A stratigraphical basis for the Anthropocene?
Published:January 01, 2014
Colin N. Waters, Jan A. Zalasiewicz, Mark Williams, Michael A. Ellis, Andrea M. Snelling, 2014. "A stratigraphical basis for the Anthropocene?", A Stratigraphical Basis for the Anthropocene, C. N. Waters, J. A. Zalasiewicz, M. Williams, M. Ellis, A. M. Snelling
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Recognition of intimate feedback mechanisms linking changes across the atmosphere, biosphere, geosphere and hydrosphere demonstrates the pervasive nature of humankind’s influence, perhaps to the point that we have fashioned a new geological epoch, the Anthropocene. To what extent will these changes be evident as long-lasting signatures in the geological record?
To establish the Anthropocene as a formal chronostratigraphical unit it is necessary to consider a spectrum of indicators of anthropogenically induced environmental change, and to determine how these show as stratigraphic signals that can be used to characterize an Anthropocene unit and to recognize its base. It is important to consider these signals against a context of Holocene and earlier stratigraphic patterns. Here we review the parameters used by stratigraphers to identify chronostratigraphical units and how these could apply to the definition of the Anthropocene. The onset of the range of signatures is diachronous, although many show maximum signatures which post-date 1945, leading to the suggestion that this date may be a suitable age for the start of the Anthropocene.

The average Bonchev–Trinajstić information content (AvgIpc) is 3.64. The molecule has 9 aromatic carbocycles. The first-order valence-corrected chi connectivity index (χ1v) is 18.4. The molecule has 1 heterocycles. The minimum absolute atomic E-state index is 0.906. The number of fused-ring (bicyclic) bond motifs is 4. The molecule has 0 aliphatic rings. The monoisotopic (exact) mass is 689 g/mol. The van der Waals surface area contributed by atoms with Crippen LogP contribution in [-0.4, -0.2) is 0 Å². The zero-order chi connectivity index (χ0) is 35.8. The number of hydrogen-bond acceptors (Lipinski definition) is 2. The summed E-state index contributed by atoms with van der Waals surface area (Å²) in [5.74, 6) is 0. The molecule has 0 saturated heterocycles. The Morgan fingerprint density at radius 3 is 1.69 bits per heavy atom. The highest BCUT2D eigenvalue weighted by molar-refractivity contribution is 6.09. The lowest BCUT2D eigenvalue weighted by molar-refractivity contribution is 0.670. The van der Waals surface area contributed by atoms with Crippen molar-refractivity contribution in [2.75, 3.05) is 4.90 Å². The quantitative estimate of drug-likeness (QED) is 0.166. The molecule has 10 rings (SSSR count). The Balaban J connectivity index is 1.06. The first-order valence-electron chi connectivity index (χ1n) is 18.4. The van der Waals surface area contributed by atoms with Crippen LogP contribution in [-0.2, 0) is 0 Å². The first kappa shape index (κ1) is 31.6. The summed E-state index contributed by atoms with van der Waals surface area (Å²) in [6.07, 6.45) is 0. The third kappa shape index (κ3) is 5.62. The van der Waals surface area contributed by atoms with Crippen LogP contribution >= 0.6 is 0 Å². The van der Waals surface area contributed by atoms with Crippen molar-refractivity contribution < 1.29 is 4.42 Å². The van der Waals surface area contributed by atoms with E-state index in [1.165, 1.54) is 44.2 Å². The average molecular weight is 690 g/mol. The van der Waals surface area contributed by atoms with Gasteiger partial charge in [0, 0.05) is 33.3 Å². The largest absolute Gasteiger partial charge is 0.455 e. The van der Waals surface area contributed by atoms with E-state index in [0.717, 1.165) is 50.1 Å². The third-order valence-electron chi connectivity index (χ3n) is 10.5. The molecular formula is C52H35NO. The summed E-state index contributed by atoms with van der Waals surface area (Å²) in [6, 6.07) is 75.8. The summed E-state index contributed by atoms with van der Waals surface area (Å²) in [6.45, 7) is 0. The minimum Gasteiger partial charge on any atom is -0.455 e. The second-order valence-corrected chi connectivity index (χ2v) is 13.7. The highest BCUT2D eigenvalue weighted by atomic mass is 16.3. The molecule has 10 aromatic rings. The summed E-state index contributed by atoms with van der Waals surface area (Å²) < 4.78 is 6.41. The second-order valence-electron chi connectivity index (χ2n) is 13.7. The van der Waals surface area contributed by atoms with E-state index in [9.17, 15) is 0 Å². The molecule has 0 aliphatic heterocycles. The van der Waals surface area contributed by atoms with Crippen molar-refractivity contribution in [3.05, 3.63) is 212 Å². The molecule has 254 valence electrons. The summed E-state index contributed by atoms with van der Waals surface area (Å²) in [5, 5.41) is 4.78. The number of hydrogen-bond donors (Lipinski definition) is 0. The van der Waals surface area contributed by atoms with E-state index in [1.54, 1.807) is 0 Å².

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A Stratigraphical Basis for the Anthropocene
Humankind has pervasively influenced the Earth’s atmosphere, biosphere, geosphere, hydrosphere and cryosphere, arguably to the point of fashioning a new geological epoch, the Anthropocene. To constrain the Anthropocene as a potential formal unit within the Geological Time Scale, a spectrum of indicators of anthropogenically-induced environmental change is considered, and shown as stratigraphical signals that may be used to characterize an Anthropocene unit, and to recognize its base. This volume describes a range of evidence that may help to define this potential new time unit and details key signatures that could be used in its definition. These signatures include lithostratigraphical (novel deposits, minerals and mineral magnetism), biostratigraphical (macro- and micro-palaeontological successions and human-induced trace fossils) and chemostratigraphical (organic, inorganic and radiogenic signatures in deposits, speleothems and ice and volcanic eruptions). We include, finally, the suggestion that humans have created a further sphere, the technosphere, that drives global change.